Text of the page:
Indigenous people and members of the African diaspora have common experiences in colonization.
“The Black experience in the Americas and the Indigenous experiences in the Americas are intertwined. When we have conversations and when we recognize the intersectional experiences of BIPOC folks in the United States, and can share with each other and support each other, that’s a very powerful thing,” said Shelley Buffalo, a member of the Meskwaki tribe and food sovereignty consultant who has worked numerous pop-up cooking events alongside Bin-Rella.
Bin-Rella made connections with Indigenous chefs after helping at a Madison-area fundraiser for the Standing Rock protests in 2016 and then visited North Dakota to help deliver supplies. There he cleaned and chopped vegetables, anything that was needed, he said.
He met Brian Yazzie, a well-known Indigenous chef and activist from St. Paul, Minnesota. When Bin-Rella returned to Madison, he took part in pop-up events at the invitation of Yazzie, where he met and became friends and collaborators with Dan Cornelius. Bin-Rella works with Cornelius regularly on events.
Recently, the two were part of a group that included Wisconsin state Rep. Francesca Hong that hosted a Harvest Meal on Cornelius’ farm in Stoughton put on by REAP Food Group. Proceeds went to Feeding Wisconsin’s Tribal Elder Food Box Program.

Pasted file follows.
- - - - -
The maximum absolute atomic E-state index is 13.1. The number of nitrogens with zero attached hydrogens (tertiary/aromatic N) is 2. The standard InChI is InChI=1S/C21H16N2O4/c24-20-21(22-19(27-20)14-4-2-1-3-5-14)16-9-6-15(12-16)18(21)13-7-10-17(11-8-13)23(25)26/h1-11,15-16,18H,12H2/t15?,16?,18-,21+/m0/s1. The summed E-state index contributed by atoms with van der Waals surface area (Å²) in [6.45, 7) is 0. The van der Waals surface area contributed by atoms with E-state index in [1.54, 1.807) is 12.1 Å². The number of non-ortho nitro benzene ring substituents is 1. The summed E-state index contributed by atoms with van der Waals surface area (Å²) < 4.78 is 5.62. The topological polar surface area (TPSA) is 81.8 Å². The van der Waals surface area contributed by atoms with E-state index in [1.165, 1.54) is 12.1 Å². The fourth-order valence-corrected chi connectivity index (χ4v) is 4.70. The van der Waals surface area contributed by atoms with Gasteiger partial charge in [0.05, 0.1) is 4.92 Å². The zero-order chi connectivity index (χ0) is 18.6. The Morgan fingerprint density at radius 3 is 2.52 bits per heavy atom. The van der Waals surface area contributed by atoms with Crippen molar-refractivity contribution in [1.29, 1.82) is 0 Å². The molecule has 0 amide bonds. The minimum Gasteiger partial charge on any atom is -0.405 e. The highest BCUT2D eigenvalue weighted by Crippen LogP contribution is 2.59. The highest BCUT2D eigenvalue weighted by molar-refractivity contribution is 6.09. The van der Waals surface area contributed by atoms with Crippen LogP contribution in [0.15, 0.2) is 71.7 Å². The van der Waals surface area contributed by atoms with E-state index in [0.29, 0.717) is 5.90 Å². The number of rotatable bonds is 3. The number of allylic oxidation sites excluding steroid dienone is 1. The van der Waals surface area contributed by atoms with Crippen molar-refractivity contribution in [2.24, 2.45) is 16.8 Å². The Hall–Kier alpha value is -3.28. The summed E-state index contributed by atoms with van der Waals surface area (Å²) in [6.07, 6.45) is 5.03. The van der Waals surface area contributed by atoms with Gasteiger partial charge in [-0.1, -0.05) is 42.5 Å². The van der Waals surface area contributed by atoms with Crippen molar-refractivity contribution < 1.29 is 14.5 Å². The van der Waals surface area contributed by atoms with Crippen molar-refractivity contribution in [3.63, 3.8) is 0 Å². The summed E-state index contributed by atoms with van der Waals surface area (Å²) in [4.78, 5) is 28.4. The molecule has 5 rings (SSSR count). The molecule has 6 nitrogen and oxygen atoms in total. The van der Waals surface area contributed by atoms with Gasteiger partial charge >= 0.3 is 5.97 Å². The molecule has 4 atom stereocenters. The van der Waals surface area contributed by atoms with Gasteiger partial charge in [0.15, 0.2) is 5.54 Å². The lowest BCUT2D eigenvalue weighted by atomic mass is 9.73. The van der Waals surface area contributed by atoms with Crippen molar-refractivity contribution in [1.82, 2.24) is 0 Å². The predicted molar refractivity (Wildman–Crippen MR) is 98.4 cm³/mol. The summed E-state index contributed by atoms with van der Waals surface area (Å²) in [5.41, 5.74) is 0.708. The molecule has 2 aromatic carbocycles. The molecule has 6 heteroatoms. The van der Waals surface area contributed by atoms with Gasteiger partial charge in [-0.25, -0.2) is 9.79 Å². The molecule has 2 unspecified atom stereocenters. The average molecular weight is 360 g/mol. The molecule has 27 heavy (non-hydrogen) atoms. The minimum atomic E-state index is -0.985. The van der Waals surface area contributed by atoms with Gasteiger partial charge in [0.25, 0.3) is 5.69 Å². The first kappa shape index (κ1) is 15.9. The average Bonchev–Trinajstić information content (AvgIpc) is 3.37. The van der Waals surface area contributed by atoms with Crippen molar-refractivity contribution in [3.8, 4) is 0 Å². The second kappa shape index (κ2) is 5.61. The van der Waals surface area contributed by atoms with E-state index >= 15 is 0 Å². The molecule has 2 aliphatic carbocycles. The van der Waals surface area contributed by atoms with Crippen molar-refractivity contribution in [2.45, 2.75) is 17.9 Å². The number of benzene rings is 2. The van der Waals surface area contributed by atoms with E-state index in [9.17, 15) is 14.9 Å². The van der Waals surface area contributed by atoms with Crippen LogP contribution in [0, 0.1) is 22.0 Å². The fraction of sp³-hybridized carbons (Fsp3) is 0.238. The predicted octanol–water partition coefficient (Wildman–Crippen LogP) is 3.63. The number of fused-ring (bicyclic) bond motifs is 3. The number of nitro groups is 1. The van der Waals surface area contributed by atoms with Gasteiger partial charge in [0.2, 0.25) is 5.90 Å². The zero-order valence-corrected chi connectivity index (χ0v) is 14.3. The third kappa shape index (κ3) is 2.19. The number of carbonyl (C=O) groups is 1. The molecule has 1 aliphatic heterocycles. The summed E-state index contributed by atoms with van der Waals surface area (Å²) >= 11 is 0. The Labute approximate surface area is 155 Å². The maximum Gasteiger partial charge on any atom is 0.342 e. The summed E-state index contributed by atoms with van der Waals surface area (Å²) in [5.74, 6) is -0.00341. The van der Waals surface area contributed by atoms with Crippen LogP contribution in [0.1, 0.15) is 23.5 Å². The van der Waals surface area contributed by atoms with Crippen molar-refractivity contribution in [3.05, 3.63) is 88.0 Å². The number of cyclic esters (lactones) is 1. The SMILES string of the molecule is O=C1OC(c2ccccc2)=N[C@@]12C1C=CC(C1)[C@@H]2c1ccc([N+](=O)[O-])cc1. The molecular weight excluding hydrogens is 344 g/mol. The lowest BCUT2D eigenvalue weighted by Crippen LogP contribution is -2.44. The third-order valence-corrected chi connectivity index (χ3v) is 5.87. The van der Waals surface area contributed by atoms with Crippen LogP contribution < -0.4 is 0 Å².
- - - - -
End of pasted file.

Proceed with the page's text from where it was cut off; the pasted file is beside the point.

Bin-Rella said he has learned from Indigenous food sovereignty advocates.
“They’ve really fought hard to reclaim their traditional ways,” Bin-Rella said. “They’re more concentrated on that effort than we (Black Americans) are as a people, but it won’t always be that way.”
One way he works to ensure change in the African diaspora is to invite Black chefs, farmers and other members of the food supply chain to pop-up dinners and food summits. He said he feels like a lot of Black food sovereignty work is academic and can feel theoretical. When he invites people to summits or pop-up meals, they are getting hands-on experience.
Bin-Rella invited Qwantese Winters, a curator of culture and farmer at Troy Farm, to an event, and she continues to come back to support him.